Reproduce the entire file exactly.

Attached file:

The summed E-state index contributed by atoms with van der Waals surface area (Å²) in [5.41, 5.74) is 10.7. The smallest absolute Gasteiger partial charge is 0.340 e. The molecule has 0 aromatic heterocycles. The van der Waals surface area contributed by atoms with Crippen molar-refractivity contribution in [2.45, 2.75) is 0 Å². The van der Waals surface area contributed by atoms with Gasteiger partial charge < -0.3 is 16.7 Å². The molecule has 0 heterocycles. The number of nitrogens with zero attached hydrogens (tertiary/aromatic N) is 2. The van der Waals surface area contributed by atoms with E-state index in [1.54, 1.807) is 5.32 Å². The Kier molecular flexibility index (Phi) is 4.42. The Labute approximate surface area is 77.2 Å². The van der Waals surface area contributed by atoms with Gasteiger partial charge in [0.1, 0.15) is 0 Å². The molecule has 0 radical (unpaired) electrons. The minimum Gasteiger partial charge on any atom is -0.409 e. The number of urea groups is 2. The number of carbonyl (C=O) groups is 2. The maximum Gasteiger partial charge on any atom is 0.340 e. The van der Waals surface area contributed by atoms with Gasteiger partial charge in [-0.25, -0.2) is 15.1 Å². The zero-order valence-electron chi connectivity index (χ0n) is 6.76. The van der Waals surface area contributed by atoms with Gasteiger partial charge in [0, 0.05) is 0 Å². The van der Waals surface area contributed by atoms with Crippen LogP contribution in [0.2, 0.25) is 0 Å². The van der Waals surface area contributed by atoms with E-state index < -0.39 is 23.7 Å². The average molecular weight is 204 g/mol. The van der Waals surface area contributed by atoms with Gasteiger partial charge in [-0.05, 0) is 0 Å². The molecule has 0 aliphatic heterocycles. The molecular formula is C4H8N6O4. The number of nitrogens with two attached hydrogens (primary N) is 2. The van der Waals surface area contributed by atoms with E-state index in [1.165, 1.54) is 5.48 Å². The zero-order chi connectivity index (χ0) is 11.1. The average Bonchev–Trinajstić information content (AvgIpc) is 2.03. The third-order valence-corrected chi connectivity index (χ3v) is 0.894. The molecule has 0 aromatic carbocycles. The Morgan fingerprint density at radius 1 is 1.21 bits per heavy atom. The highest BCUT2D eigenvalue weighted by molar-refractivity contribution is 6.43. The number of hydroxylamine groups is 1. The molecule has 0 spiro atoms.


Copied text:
The summed E-state index contributed by atoms with van der Waals surface area (Å²) in [5.41, 5.74) is 10.7. The smallest absolute Gasteiger partial charge is 0.340 e. The molecule has 0 aromatic heterocycles. The van der Waals surface area contributed by atoms with Crippen molar-refractivity contribution in [2.45, 2.75) is 0 Å². The van der Waals surface area contributed by atoms with Gasteiger partial charge < -0.3 is 16.7 Å². The molecule has 0 heterocycles. The number of nitrogens with zero attached hydrogens (tertiary/aromatic N) is 2. The van der Waals surface area contributed by atoms with E-state index in [1.54, 1.807) is 5.32 Å². The Kier molecular flexibility index (Phi) is 4.42. The Labute approximate surface area is 77.2 Å². The van der Waals surface area contributed by atoms with Gasteiger partial charge in [0.1, 0.15) is 0 Å². The molecule has 0 radical (unpaired) electrons. The minimum Gasteiger partial charge on any atom is -0.409 e. The number of urea groups is 2. The number of carbonyl (C=O) groups is 2. The maximum Gasteiger partial charge on any atom is 0.340 e. The van der Waals surface area contributed by atoms with Gasteiger partial charge in [-0.25, -0.2) is 15.1 Å². The zero-order valence-electron chi connectivity index (χ0n) is 6.76. The van der Waals surface area contributed by atoms with Gasteiger partial charge in [0, 0.05) is 0 Å². The van der Waals surface area contributed by atoms with Crippen LogP contribution in [0.2, 0.25) is 0 Å². The van der Waals surface area contributed by atoms with E-state index < -0.39 is 23.7 Å². The average molecular weight is 204 g/mol. The van der Waals surface area contributed by atoms with Gasteiger partial charge in [-0.05, 0) is 0 Å². The molecule has 0 aliphatic heterocycles. The molecular formula is C4H8N6O4. The number of nitrogens with two attached hydrogens (primary N) is 2. The van der Waals surface area contributed by atoms with E-state index in [1.165, 1.54) is 5.48 Å². The zero-order chi connectivity index (χ0) is 11.1. The average Bonchev–Trinajstić information content (AvgIpc) is 2.03. The third-order valence-corrected chi connectivity index (χ3v) is 0.894. The molecule has 0 aromatic carbocycles. The Morgan fingerprint density at radius 1 is 1.21 bits per heavy atom. The highest BCUT2D eigenvalue weighted by molar-refractivity contribution is 6.43. The number of hydroxylamine groups is 1. The molecule has 0 spiro atoms.